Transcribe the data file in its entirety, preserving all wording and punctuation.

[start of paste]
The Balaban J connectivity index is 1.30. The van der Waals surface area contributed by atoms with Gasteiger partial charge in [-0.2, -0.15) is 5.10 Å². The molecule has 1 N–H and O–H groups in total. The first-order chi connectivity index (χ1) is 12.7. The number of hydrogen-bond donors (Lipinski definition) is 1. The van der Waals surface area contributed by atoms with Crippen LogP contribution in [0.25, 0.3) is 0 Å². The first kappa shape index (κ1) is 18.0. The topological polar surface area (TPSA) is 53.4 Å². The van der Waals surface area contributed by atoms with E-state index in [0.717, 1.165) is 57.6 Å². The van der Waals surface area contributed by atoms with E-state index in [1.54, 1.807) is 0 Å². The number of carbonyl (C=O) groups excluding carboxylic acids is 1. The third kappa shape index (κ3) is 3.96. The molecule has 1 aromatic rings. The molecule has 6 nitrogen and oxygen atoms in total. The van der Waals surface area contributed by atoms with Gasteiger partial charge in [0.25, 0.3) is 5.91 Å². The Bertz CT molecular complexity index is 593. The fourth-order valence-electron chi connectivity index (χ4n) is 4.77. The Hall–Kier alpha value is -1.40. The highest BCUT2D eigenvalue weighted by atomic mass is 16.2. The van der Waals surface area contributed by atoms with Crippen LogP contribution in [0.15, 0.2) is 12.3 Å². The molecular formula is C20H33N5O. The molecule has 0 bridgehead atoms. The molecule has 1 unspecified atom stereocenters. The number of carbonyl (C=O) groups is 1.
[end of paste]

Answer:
The Balaban J connectivity index is 1.30. The van der Waals surface area contributed by atoms with Gasteiger partial charge in [-0.2, -0.15) is 5.10 Å². The molecule has 1 N–H and O–H groups in total. The first-order chi connectivity index (χ1) is 12.7. The number of hydrogen-bond donors (Lipinski definition) is 1. The van der Waals surface area contributed by atoms with Crippen LogP contribution in [0.25, 0.3) is 0 Å². The first kappa shape index (κ1) is 18.0. The topological polar surface area (TPSA) is 53.4 Å². The van der Waals surface area contributed by atoms with E-state index in [0.717, 1.165) is 57.6 Å². The van der Waals surface area contributed by atoms with E-state index in [1.54, 1.807) is 0 Å². The number of carbonyl (C=O) groups excluding carboxylic acids is 1. The third kappa shape index (κ3) is 3.96. The molecule has 1 aromatic rings. The molecule has 6 nitrogen and oxygen atoms in total. The van der Waals surface area contributed by atoms with Gasteiger partial charge in [0.25, 0.3) is 5.91 Å². The Bertz CT molecular complexity index is 593. The fourth-order valence-electron chi connectivity index (χ4n) is 4.77. The Hall–Kier alpha value is -1.40. The highest BCUT2D eigenvalue weighted by atomic mass is 16.2. The van der Waals surface area contributed by atoms with Crippen LogP contribution in [0.15, 0.2) is 12.3 Å². The molecular formula is C20H33N5O. The molecule has 0 bridgehead atoms. The molecule has 1 unspecified atom stereocenters. The number of carbonyl (C=O) groups is 1.